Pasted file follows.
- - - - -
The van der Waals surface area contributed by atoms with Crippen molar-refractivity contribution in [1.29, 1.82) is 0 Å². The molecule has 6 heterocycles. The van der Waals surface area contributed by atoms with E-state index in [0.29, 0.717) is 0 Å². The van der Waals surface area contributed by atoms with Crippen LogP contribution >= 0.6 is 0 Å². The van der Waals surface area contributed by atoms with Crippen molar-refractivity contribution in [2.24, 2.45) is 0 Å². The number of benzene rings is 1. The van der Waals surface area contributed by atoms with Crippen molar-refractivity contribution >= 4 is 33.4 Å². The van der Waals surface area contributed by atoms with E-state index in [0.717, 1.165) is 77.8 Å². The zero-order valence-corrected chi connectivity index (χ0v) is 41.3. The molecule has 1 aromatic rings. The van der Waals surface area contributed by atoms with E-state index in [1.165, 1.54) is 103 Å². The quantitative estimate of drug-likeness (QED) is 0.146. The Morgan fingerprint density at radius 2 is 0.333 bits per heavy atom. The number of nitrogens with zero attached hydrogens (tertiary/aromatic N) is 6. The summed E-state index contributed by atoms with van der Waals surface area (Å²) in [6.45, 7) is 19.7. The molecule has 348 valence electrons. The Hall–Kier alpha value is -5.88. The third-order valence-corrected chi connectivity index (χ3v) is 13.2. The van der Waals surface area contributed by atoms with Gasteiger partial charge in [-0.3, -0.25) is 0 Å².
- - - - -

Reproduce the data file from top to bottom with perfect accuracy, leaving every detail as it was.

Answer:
The van der Waals surface area contributed by atoms with Crippen molar-refractivity contribution in [1.29, 1.82) is 0 Å². The molecule has 6 heterocycles. The van der Waals surface area contributed by atoms with E-state index in [0.29, 0.717) is 0 Å². The van der Waals surface area contributed by atoms with Crippen LogP contribution >= 0.6 is 0 Å². The van der Waals surface area contributed by atoms with Crippen molar-refractivity contribution in [2.24, 2.45) is 0 Å². The number of benzene rings is 1. The van der Waals surface area contributed by atoms with Crippen molar-refractivity contribution >= 4 is 33.4 Å². The van der Waals surface area contributed by atoms with E-state index in [0.717, 1.165) is 77.8 Å². The zero-order valence-corrected chi connectivity index (χ0v) is 41.3. The molecule has 1 aromatic rings. The van der Waals surface area contributed by atoms with E-state index in [1.165, 1.54) is 103 Å². The quantitative estimate of drug-likeness (QED) is 0.146. The Morgan fingerprint density at radius 2 is 0.333 bits per heavy atom. The number of nitrogens with zero attached hydrogens (tertiary/aromatic N) is 6. The summed E-state index contributed by atoms with van der Waals surface area (Å²) in [6.45, 7) is 19.7. The molecule has 348 valence electrons. The Hall–Kier alpha value is -5.88. The third-order valence-corrected chi connectivity index (χ3v) is 13.2. The van der Waals surface area contributed by atoms with Gasteiger partial charge in [-0.3, -0.25) is 0 Å².